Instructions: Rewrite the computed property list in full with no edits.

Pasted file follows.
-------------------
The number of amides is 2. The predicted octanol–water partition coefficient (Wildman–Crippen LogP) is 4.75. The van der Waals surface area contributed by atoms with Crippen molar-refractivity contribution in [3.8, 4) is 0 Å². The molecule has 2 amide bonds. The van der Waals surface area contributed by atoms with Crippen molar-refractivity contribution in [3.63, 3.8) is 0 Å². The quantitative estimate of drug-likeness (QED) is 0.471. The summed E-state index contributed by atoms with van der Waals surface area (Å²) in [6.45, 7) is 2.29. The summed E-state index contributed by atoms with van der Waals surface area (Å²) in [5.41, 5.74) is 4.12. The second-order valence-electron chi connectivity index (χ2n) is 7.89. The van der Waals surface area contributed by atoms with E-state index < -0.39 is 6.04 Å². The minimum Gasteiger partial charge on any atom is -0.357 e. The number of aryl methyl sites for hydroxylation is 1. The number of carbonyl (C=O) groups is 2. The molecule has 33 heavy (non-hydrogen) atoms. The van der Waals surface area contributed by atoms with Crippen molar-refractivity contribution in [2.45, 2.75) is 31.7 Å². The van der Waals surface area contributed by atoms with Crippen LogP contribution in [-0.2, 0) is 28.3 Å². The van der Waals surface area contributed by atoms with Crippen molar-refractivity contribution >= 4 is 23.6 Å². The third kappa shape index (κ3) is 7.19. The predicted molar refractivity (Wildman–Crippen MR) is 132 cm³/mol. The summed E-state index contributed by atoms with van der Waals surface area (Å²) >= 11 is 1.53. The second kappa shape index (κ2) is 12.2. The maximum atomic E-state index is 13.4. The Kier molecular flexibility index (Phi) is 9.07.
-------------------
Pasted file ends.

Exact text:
The number of amides is 2. The predicted octanol–water partition coefficient (Wildman–Crippen LogP) is 4.75. The van der Waals surface area contributed by atoms with Crippen molar-refractivity contribution in [3.8, 4) is 0 Å². The molecule has 2 amide bonds. The van der Waals surface area contributed by atoms with Crippen molar-refractivity contribution in [3.63, 3.8) is 0 Å². The quantitative estimate of drug-likeness (QED) is 0.471. The summed E-state index contributed by atoms with van der Waals surface area (Å²) in [6.45, 7) is 2.29. The summed E-state index contributed by atoms with van der Waals surface area (Å²) in [5.41, 5.74) is 4.12. The second-order valence-electron chi connectivity index (χ2n) is 7.89. The van der Waals surface area contributed by atoms with E-state index < -0.39 is 6.04 Å². The minimum Gasteiger partial charge on any atom is -0.357 e. The number of aryl methyl sites for hydroxylation is 1. The number of carbonyl (C=O) groups is 2. The molecule has 33 heavy (non-hydrogen) atoms. The van der Waals surface area contributed by atoms with Crippen molar-refractivity contribution in [2.45, 2.75) is 31.7 Å². The van der Waals surface area contributed by atoms with Crippen LogP contribution in [-0.2, 0) is 28.3 Å². The van der Waals surface area contributed by atoms with Crippen molar-refractivity contribution >= 4 is 23.6 Å². The third kappa shape index (κ3) is 7.19. The predicted molar refractivity (Wildman–Crippen MR) is 132 cm³/mol. The summed E-state index contributed by atoms with van der Waals surface area (Å²) >= 11 is 1.53. The second kappa shape index (κ2) is 12.2. The maximum atomic E-state index is 13.4. The Kier molecular flexibility index (Phi) is 9.07.